Natural Law Revision

Overview of Natural Law with strengths and weaknesses of the theories.

HideShow resource information
Preview of Natural Law Revision

First 375 words of the document:

Natural Law
Natural Law is an ancient way of thinking about Ethics. It has 3 main sources:
1. The Bible (e.g. St. Paul)
2. The Romans (e.g. Cicero)
3. Greeks (e.g. the Stoics and Aristotle)
Natural Law is an absolutist approach to ethics. It is Universal (applies everywhere),
immutable (it does not change) and it focuses on the action and motive and so is
Aquinas developed Natural Law, and through him it became an accepted part of Christian
thinking. He combined the thinking of Aristotle with the Bible. For Aquinas there was a
hierarchy of law:
Eternal Law ­ the law of the Universe
Divine Law ­ the laws given in the scriptures
Natural Law ­ our inbuilt disposition to know what is right
Human Law ­ the moral codes that we have created
Aquinas argued that good should be done and evil avoided. From this he derived the five
primary precepts:
1. Selfpreservation and the preservation of the innocent
2. Continuation of the species through reproduction
3. Educate children
4. Live together in ordered communities
5. Worship God
Secondary precepts can be deduced from the primary precepts:
e.g. selfpreservation and the preservation of the innocent `do not abort'
Natural Law says we can use reason to work out what is right. We have a natural instinct to
do what makes us flourish. For Aristotle `eudaimonia' was the goal of the ethical life:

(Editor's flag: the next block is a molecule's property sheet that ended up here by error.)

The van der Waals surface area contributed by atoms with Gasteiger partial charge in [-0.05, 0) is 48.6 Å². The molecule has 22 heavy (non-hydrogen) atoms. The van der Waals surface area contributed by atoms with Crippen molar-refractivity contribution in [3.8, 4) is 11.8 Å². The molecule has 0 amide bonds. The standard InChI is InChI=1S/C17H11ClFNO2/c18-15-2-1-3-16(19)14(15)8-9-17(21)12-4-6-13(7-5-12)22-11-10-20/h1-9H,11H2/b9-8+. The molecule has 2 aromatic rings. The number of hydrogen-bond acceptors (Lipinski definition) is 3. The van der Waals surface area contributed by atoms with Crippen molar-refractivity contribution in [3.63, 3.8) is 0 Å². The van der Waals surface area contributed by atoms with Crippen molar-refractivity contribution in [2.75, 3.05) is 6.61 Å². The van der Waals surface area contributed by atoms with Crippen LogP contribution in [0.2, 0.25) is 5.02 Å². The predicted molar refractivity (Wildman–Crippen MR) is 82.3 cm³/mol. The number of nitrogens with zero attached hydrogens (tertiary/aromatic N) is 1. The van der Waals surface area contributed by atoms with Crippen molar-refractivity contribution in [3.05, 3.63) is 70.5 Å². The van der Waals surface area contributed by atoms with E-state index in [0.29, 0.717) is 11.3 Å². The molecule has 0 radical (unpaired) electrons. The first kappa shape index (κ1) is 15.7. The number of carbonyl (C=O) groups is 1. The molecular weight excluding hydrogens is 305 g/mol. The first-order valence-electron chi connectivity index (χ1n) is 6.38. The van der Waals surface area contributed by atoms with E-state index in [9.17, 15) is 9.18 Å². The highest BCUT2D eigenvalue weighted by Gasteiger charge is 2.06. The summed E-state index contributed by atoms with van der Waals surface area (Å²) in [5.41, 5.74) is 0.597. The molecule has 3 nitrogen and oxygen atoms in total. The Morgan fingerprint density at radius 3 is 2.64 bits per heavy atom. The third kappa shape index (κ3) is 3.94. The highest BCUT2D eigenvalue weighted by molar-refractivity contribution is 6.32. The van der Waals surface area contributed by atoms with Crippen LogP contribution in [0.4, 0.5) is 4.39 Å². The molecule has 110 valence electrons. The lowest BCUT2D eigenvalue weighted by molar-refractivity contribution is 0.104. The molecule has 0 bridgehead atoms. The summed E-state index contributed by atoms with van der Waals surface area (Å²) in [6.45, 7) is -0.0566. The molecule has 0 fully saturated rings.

happiness + virtue = the good life.
Goodness = a good interior act (a good motive) and a good exterior act (a good action). We
can be deceived by apparent good. E.g. euthanasia (good motive ­ to put someone out of
suffering. Bad action ­ taking someone's life).
Aquinas does not see Ethics as a precise science, moral questions require experience and
emotional balance. We have to use what Aristotle called `phronesis' of practical wisdom
(common sense). Natural Law thinking remains influential in the RC Church.
Provides a Universal code that applies to everyone which cannot be misunderstood
and never changes
It does not allow people to justify killing in any way

Other pages in this set

Page 2

Preview of page 2

Here's a taster:

Gives everyone a `common' set of rules
Not elitist ­ not rules made by the rich to protect the rich. These are principles that
everyone can use.
Promotes equality and respect
If everyone followed it the world would be better and people would be happier
People might suffer as rules such as banning abortion could lead to serious suffering
for mother or potential child
It has a strong religious element ­ e.g.…read more


No comments have yet been made

Similar Religious Studies resources:

See all Religious Studies resources »See all resources »